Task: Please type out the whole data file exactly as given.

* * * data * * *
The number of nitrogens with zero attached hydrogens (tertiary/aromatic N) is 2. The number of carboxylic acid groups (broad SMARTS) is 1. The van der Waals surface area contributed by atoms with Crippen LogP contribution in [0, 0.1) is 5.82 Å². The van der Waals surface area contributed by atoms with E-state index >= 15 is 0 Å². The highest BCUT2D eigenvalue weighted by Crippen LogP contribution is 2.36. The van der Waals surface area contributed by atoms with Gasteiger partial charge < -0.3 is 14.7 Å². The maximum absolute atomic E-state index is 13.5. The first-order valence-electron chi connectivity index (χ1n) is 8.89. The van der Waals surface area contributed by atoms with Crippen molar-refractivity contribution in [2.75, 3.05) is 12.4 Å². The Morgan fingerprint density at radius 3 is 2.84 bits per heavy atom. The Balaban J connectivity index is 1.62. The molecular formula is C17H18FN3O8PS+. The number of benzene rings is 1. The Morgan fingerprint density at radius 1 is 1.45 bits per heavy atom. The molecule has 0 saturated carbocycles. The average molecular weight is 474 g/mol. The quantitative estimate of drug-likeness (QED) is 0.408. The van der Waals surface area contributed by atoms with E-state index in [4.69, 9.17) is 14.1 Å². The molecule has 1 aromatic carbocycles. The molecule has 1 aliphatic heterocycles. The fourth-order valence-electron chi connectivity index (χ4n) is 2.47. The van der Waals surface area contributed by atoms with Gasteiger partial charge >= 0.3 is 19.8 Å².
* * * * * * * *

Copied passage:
The number of nitrogens with zero attached hydrogens (tertiary/aromatic N) is 2. The number of carboxylic acid groups (broad SMARTS) is 1. The van der Waals surface area contributed by atoms with Crippen LogP contribution in [0, 0.1) is 5.82 Å². The van der Waals surface area contributed by atoms with E-state index >= 15 is 0 Å². The highest BCUT2D eigenvalue weighted by Crippen LogP contribution is 2.36. The van der Waals surface area contributed by atoms with Gasteiger partial charge < -0.3 is 14.7 Å². The maximum absolute atomic E-state index is 13.5. The first-order valence-electron chi connectivity index (χ1n) is 8.89. The van der Waals surface area contributed by atoms with Crippen molar-refractivity contribution in [2.75, 3.05) is 12.4 Å². The Morgan fingerprint density at radius 3 is 2.84 bits per heavy atom. The Balaban J connectivity index is 1.62. The molecular formula is C17H18FN3O8PS+. The number of benzene rings is 1. The Morgan fingerprint density at radius 1 is 1.45 bits per heavy atom. The molecule has 0 saturated carbocycles. The average molecular weight is 474 g/mol. The quantitative estimate of drug-likeness (QED) is 0.408. The van der Waals surface area contributed by atoms with E-state index in [4.69, 9.17) is 14.1 Å². The molecule has 1 aromatic carbocycles. The molecule has 1 aliphatic heterocycles. The fourth-order valence-electron chi connectivity index (χ4n) is 2.47. The van der Waals surface area contributed by atoms with Gasteiger partial charge >= 0.3 is 19.8 Å².